ASUS Zenbook UX305


 INTEL’S CORE M mobile processors changed what we expect from ultra-portables in terms of performance and battery life. Even better, the chips can be found in laptops.


PROCESSOR Dual-core 0.8GHz Intel Core M-5Y10c


SIZE 324x226x12mm

WEIGHT 1.2kg



GRAPHICS ADAPTOR Intel HD Graphics 5300



PARTS AND LABOUR WARRANTY One year collect and return

The stunningly thin 1.2kg Asus Zenbook UX305 takes full advantage of the low power consumption and low thermal waste of its 0.8GHz Intel Core M-5Y10C processor. While 800MHz may sound pathetically slow, it can Turbo Boost to an Impressive 2GHz when thermal conditions allow. If we hadn’t known what processor was inside the laptop, we’d have guessed it was a Core i3.

The advantages of such a low-power CPU are clear. First, the laptop has no fans, so it’s silent no matter how heavy the load. As a result, it’s just 12.3mm thin and extremely light. The slim design means you’re left with just a single Micro HDMI output, SD card reader, three USB3 ports and a 3.5mm audio jack, but that’s a lot more than you’ll get In the new MacBook. Asus also supplies a USB 10/100 Ethernet adaptor in the box for when you want to connect to a wired network.


Asus hasn’t skimped on build quality. The brushed metal chassis looks the part and, although it picks up greasy marks fairly easily and flexes a little, it doesn’t feel flimsy. We were happy to throw the Zenbook UX305 into a bag without worrying about It getting damaged. At 1.2kg it’s so light you’ll barely notice it even in a small bag, so you can take this laptop anywhere even If you’re not sure you’re going to need it. It’s this effortless practicality than so many laptops miss and the Zenbook UX305 manages perfectly.

The keyboard is comfortable to use with grippy island keys leaving plenty of space for your fingers. We had no problems with missed keystrokes and were able to type quickly whether on the bus, at work or with our feet up on the sofa. The touchpad is good, too, and is improved by Asus’ excellent Gesture Control software. This lets you switch various two- and three-fingered gestures on and off, and turn off the tiresome Windows 8 gestures that activate if you accidentally swipe your finger from the edge of the touchpad. Our favorite gestures are the three-fingered down swipe that shows the desktop and the three-fingered left and right gestures that take you back and forward in the browser.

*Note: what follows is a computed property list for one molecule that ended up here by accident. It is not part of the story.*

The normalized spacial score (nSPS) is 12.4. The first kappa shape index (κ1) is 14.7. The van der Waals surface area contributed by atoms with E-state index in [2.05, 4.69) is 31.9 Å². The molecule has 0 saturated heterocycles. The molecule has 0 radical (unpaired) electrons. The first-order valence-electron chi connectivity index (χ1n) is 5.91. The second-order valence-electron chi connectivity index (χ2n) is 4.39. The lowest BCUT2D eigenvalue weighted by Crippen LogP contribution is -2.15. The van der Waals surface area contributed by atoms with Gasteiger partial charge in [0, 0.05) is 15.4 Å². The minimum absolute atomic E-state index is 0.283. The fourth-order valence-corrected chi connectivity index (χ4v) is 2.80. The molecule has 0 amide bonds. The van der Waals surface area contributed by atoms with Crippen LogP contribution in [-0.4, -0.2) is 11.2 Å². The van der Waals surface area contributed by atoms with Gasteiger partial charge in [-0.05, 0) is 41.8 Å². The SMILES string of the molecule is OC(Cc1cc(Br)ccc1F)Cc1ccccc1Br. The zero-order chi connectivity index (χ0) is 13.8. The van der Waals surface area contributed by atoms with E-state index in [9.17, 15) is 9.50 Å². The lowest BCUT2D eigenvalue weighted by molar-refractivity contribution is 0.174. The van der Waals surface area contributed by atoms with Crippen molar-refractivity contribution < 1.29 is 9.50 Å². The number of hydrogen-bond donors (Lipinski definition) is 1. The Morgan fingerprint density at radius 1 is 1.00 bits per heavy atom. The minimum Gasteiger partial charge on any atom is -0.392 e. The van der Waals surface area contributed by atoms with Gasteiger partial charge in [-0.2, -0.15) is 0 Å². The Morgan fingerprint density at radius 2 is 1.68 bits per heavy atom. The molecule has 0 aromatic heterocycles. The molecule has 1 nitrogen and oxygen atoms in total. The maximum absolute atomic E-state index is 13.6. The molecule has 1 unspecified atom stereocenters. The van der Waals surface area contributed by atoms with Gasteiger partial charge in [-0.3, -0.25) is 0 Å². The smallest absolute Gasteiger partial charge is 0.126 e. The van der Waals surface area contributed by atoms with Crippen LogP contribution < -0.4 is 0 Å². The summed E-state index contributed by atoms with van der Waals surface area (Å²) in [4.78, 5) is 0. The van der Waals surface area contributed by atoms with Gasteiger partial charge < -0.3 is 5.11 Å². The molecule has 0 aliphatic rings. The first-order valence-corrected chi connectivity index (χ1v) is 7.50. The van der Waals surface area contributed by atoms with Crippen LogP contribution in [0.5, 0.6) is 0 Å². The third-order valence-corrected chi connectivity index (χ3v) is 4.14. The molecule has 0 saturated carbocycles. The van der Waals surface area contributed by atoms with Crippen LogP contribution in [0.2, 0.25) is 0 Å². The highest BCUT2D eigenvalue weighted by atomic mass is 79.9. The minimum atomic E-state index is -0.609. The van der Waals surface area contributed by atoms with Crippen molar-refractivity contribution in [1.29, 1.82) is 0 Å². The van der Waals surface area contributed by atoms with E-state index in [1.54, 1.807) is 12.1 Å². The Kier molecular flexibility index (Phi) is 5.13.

This brings the Zenbook UX305 in line with Apple’s MacBook Air, which is equally easy to use thanks to similar gesture controls.


The screen is one area where a couple of build deficiencies come into focus. There’s a small amount of backlight bleed at the bottom of the display where the panel looks to have warped slightly. It’s not terrible by any means but it’s the sort of build quality issue you’d find on a cheaper laptop. The 13.3in screen uses a Full HD panel, but it’s not particularly stunning. While sRGB color gamut coverage isn’t great at 85.2%, the 1,368:1 contrast ratio means images still look good and fine details are visible. The matt screen has a 271cd/m2 backlight and is visible even in brightly lit conditions, but this comes at the cost of fidelity: there’s a slightly messy grain over the screen coating that is sometimes noticeable when looking at light grays and whites.

Performance isn’t startling, but it’s more than a match for basic tasks. The UX305 did well In our multimedia benchmarks, scoring 42 in the image-rendering test. The results from the multitasking and video-corn precision tests brought its overall score down to a less exciting 22, but then you shouldn’t be buying a tiny ultra-portable for editing high-resolution video, so these results can be taken with a pinch of salt.


The Zenbook UX305 is about as far from a gaming laptop as you can get, but we ran our Dirt Showdown 720p graphics benchmark anyway, just to stretch the integrated Intel HD Graphics 5300. It managed 14.7fps at High settings and 4x anti aliasing, so you may get away with a few light 3D games.


There’s 8GB of RAM, too, so you’re unlikely to run out of memory unless you open programs and browser tabs with reckless abandon. The laptop is pretty tightly sealed, so you won’t be able to replace the RAM, 120GB SSD or battery without risking damage.

Battery life should be another strength of Core M-powered laptops, and while the 7h 24m the machine lasted in our laptop battery benchmark doesn’t sound like much, you’ll probably get through a full day’s work if you’re conservative with screen brightness.

The premium-feeling yet reasonably priced Zenbook UX305 is a great success. It doesn’t tick every box – the screen isn’t perfect and there are a couple of rough edges – but If you’re looking for a nifty laptop. It’s a great choice. It has more RAM, a thinner design and a higher-resolution screen than the MacBook Air, and it’s also cheaper.


Super thin and light with sprightly performance, the Zenbook UX305 is a superb-value ultra-portable.

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